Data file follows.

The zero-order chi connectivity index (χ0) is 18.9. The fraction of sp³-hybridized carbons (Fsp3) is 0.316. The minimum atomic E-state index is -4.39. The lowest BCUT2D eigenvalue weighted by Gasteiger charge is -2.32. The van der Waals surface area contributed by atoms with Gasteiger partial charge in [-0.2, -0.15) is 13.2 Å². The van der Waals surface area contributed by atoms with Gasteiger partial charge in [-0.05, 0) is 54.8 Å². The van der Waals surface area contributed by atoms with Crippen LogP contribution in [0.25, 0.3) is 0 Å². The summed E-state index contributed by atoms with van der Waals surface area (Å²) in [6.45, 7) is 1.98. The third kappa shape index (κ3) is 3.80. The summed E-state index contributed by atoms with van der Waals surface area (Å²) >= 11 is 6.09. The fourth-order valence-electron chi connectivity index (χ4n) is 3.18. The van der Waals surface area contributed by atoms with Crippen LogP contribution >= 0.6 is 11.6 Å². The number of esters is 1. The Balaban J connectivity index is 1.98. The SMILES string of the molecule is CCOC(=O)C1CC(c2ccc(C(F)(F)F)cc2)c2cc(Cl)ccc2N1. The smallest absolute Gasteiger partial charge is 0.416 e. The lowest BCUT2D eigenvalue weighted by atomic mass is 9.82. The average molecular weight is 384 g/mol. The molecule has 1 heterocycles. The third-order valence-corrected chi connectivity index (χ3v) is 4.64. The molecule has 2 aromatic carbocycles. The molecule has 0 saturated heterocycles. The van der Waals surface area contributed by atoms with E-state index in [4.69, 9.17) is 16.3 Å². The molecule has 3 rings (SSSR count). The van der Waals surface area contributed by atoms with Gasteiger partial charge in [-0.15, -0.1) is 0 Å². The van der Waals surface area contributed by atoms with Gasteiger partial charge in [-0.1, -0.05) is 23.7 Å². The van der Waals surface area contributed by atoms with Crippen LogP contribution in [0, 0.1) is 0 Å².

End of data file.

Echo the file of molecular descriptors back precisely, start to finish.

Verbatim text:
The zero-order chi connectivity index (χ0) is 18.9. The fraction of sp³-hybridized carbons (Fsp3) is 0.316. The minimum atomic E-state index is -4.39. The lowest BCUT2D eigenvalue weighted by Gasteiger charge is -2.32. The van der Waals surface area contributed by atoms with Gasteiger partial charge in [-0.2, -0.15) is 13.2 Å². The van der Waals surface area contributed by atoms with Gasteiger partial charge in [-0.05, 0) is 54.8 Å². The van der Waals surface area contributed by atoms with Crippen LogP contribution in [0.25, 0.3) is 0 Å². The summed E-state index contributed by atoms with van der Waals surface area (Å²) in [6.45, 7) is 1.98. The third kappa shape index (κ3) is 3.80. The summed E-state index contributed by atoms with van der Waals surface area (Å²) >= 11 is 6.09. The fourth-order valence-electron chi connectivity index (χ4n) is 3.18. The van der Waals surface area contributed by atoms with Crippen LogP contribution >= 0.6 is 11.6 Å². The number of esters is 1. The Balaban J connectivity index is 1.98. The SMILES string of the molecule is CCOC(=O)C1CC(c2ccc(C(F)(F)F)cc2)c2cc(Cl)ccc2N1. The smallest absolute Gasteiger partial charge is 0.416 e. The lowest BCUT2D eigenvalue weighted by atomic mass is 9.82. The average molecular weight is 384 g/mol. The molecule has 1 heterocycles. The third-order valence-corrected chi connectivity index (χ3v) is 4.64. The molecule has 2 aromatic carbocycles. The molecule has 0 saturated heterocycles. The van der Waals surface area contributed by atoms with E-state index in [4.69, 9.17) is 16.3 Å². The molecule has 3 rings (SSSR count). The van der Waals surface area contributed by atoms with Gasteiger partial charge in [-0.15, -0.1) is 0 Å². The van der Waals surface area contributed by atoms with Gasteiger partial charge in [-0.1, -0.05) is 23.7 Å². The van der Waals surface area contributed by atoms with Crippen LogP contribution in [0, 0.1) is 0 Å².